After a break for lunch, we decided to check out King 810. Probably the most polarizing band of the weekend, there was a steady stream of traffic both away from and towards the stage as their set grew close. There’s a scene in the N.W.A movie Straight Outta Compton that reminds me of King 810 – when confronted about the glamorization of gang life in their lyrics at a press conference, Ice Cube fires back “Our art is a reflection of our reality.” It’s easy to see King 810 as a band trying to portray themselves as tough guys, with a mentality more akin to gangster rap than metal. But hailing from Flint, Michigan, poverty and gang violence is the reality for David Gunn & co. Listening to their albums there is a lot of creativity there that I can respect, it just doesn’t do it for me. But I was still curious to see how it would come across live – and, to be honest, I was disappointed. Much of the creativity in the sound was lost, turning the band into just another beatdown clone, and Gunn’s vocals felt far more forced and strained than I was expecting. The almost constant use of news samples also halted much of the momentum King 810 tried to build. A risky addition to theĀ Bloodstock line-up that didn’t pay off.

Verdict – 6/10

Order King 810’s latest record “La Petite Mort or a Conversation with Godhere.

Raised By Owls – Hobgoblin New Blood Stage

Nottingham’s Raised By Owls won their Metal 2 The Masses leg, taking a respectable place on the New Blood Stage. Their brand of brutal silliness isn’t entirely horn of beer, but calling them anything other than extremely fun live would be simply wrong. After checking some of King 810, I was a bit late to the party Raised By Owls were hosting. With a crowd reaching about six people deep outside of the Hobgoblin tent, I missed a fair bit of their set as the Dio stage drowned them out, but lots of fun was had inside the Hobgoblin tent and there was a very serious buzz about Raised By Owls for the rest of the weekend.

Verdict – 7/10

Order Raised By Owls’ debut EP, “The Great British Grind Offhere.

Infected Dead – Hobgoblin New Blood Stage

We went to grab a beer before the horde vacated the New Blood Stage following Raised By Owls’ set, then slipped in after they left to catch some of Infected Dead. Unfortunately, Infected Dead clashed with Abhorrent Decimation, whom I am a big fan of – but I made sure to hear a couple of tracks before I made my way to the Sophie Lancaster Stage. And I am so glad I did. The Kent Metal 2 The Masses winners offered up some no frills, straight-to-the-point old-school death metal worship executed to the highest quality. With some thrashy elements accompanying the brutality, there is a lot to love in Infected Dead’s sound for the old-school extreme metal fans out there – a band I have seriously enjoyed digging into some more following Bloodstock.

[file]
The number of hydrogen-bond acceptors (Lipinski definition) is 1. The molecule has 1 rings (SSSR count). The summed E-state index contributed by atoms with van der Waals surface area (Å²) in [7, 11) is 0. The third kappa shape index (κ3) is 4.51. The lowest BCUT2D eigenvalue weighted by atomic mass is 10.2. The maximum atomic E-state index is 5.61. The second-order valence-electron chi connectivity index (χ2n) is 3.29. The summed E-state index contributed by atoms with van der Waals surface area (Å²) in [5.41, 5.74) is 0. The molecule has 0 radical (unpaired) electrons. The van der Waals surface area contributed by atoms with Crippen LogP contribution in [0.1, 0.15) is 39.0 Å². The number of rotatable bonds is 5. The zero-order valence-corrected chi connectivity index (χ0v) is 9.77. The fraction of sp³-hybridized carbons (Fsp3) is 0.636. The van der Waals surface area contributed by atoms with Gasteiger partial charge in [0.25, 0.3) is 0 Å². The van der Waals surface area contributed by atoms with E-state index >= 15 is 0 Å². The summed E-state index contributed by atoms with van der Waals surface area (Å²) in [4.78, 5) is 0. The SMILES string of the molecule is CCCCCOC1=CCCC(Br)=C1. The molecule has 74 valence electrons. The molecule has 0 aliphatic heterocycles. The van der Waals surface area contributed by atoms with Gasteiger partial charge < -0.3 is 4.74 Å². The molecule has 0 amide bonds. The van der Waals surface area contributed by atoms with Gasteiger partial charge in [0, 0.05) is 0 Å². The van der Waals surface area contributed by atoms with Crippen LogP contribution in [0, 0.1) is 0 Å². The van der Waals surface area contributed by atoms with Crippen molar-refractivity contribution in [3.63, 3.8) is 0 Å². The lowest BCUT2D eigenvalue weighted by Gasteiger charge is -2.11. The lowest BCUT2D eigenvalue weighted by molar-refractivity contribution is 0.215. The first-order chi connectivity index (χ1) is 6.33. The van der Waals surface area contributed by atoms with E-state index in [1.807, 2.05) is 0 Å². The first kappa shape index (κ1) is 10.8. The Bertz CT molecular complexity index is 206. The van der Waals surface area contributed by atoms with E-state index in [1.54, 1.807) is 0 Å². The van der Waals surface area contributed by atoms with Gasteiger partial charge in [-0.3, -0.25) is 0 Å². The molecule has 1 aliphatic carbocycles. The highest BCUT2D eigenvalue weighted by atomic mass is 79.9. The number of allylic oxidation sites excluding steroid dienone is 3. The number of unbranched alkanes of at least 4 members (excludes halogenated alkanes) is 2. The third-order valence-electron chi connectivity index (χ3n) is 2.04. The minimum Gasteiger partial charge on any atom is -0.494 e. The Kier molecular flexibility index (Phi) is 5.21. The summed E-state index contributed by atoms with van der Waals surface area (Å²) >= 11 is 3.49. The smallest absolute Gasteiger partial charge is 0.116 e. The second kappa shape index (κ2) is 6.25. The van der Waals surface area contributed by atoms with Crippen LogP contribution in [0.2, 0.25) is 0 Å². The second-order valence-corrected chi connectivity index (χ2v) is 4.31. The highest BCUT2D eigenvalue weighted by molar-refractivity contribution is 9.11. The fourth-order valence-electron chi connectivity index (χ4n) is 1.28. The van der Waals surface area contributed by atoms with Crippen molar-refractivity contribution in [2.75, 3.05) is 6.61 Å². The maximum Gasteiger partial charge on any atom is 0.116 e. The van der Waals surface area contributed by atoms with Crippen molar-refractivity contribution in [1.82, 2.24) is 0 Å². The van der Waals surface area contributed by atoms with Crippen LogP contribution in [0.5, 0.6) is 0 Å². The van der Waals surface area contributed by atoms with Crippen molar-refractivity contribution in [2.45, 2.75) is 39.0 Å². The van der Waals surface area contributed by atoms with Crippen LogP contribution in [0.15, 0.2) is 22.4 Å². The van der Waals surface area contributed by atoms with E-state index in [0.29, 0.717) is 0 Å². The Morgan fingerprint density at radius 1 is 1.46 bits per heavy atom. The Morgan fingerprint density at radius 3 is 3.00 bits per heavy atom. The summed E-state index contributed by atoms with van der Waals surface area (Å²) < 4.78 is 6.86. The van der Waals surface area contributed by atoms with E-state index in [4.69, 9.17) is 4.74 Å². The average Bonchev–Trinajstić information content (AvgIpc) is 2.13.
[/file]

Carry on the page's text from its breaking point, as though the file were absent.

Verdict – 8/10

Enjoy Infected Dead’sĀ debut single,Ā Forced Existence, below, and keep an eye out for their debut EP “Archaic Malevolence“, coming soon!

Abhorrent Decimation – Sophie Lancaster Stage

London’s as yet uncrowned kings of death metal, Abhorrent Decimation, have been on my radar for a while. First discovering them when The Black Dahlia Murder shared the video for Glaciate the Servants on Facebook, I’ve been hooked ever since. Their new record, “The Pardoner” is ranking pretty high on my “2017 best of…” at the moment, and for good reason. Though still true to their brutal roots, “The Pardoner” takes Abhorrent Decimation’s sound to a whole new level. Returning to Bloodstock after three years and armed with a stunning new album, Abhorrent Decimation carved their name in the soil of Catton Hall as one of the most promising death metal bands to grace the festival. Having recently signed to Prosthetic Records and boasting a live set of pure, aural destruction, this is only the beginning for the Londoners.

Verdict – 9/10

Order Abhorrent Decimation’s newest offering, “The Pardonerhere.

Annihilator – Ronnie James Dio Stage